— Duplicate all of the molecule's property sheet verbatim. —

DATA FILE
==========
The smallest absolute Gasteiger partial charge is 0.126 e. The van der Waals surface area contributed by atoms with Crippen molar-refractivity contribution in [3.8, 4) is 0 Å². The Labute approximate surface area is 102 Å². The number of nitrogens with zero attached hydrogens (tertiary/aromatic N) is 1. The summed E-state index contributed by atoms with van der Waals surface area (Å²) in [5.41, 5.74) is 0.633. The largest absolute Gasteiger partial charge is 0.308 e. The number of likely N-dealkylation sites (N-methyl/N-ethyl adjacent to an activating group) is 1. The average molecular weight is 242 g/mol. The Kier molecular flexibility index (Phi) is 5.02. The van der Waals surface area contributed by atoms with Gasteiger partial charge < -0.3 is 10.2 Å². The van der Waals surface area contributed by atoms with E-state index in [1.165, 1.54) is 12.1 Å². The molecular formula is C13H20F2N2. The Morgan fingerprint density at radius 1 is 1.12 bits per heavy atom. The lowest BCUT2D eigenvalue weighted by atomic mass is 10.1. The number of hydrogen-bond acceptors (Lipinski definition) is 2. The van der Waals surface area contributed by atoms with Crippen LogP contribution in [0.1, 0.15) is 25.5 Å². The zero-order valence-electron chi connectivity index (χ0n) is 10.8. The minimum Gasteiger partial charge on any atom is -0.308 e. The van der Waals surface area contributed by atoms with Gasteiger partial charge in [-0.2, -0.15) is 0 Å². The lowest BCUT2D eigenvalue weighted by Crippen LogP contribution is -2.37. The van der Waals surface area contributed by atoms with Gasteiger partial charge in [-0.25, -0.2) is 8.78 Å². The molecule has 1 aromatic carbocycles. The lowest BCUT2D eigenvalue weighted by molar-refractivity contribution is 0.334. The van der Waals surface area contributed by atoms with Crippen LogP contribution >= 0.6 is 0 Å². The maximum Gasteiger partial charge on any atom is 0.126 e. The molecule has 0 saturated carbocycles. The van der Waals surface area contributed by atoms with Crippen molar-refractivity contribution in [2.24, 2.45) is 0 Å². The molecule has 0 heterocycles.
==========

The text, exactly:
The smallest absolute Gasteiger partial charge is 0.126 e. The van der Waals surface area contributed by atoms with Crippen molar-refractivity contribution in [3.8, 4) is 0 Å². The Labute approximate surface area is 102 Å². The number of nitrogens with zero attached hydrogens (tertiary/aromatic N) is 1. The summed E-state index contributed by atoms with van der Waals surface area (Å²) in [5.41, 5.74) is 0.633. The largest absolute Gasteiger partial charge is 0.308 e. The number of likely N-dealkylation sites (N-methyl/N-ethyl adjacent to an activating group) is 1. The average molecular weight is 242 g/mol. The Kier molecular flexibility index (Phi) is 5.02. The van der Waals surface area contributed by atoms with Gasteiger partial charge < -0.3 is 10.2 Å². The van der Waals surface area contributed by atoms with E-state index in [1.165, 1.54) is 12.1 Å². The molecular formula is C13H20F2N2. The Morgan fingerprint density at radius 1 is 1.12 bits per heavy atom. The lowest BCUT2D eigenvalue weighted by atomic mass is 10.1. The number of hydrogen-bond acceptors (Lipinski definition) is 2. The van der Waals surface area contributed by atoms with Crippen LogP contribution in [0.1, 0.15) is 25.5 Å². The zero-order valence-electron chi connectivity index (χ0n) is 10.8. The minimum Gasteiger partial charge on any atom is -0.308 e. The van der Waals surface area contributed by atoms with Gasteiger partial charge in [-0.2, -0.15) is 0 Å². The lowest BCUT2D eigenvalue weighted by Crippen LogP contribution is -2.37. The van der Waals surface area contributed by atoms with Gasteiger partial charge in [-0.25, -0.2) is 8.78 Å². The molecule has 1 aromatic carbocycles. The lowest BCUT2D eigenvalue weighted by molar-refractivity contribution is 0.334. The van der Waals surface area contributed by atoms with Crippen LogP contribution >= 0.6 is 0 Å². The maximum Gasteiger partial charge on any atom is 0.126 e. The molecule has 0 saturated carbocycles. The van der Waals surface area contributed by atoms with Crippen molar-refractivity contribution in [2.24, 2.45) is 0 Å². The molecule has 0 heterocycles.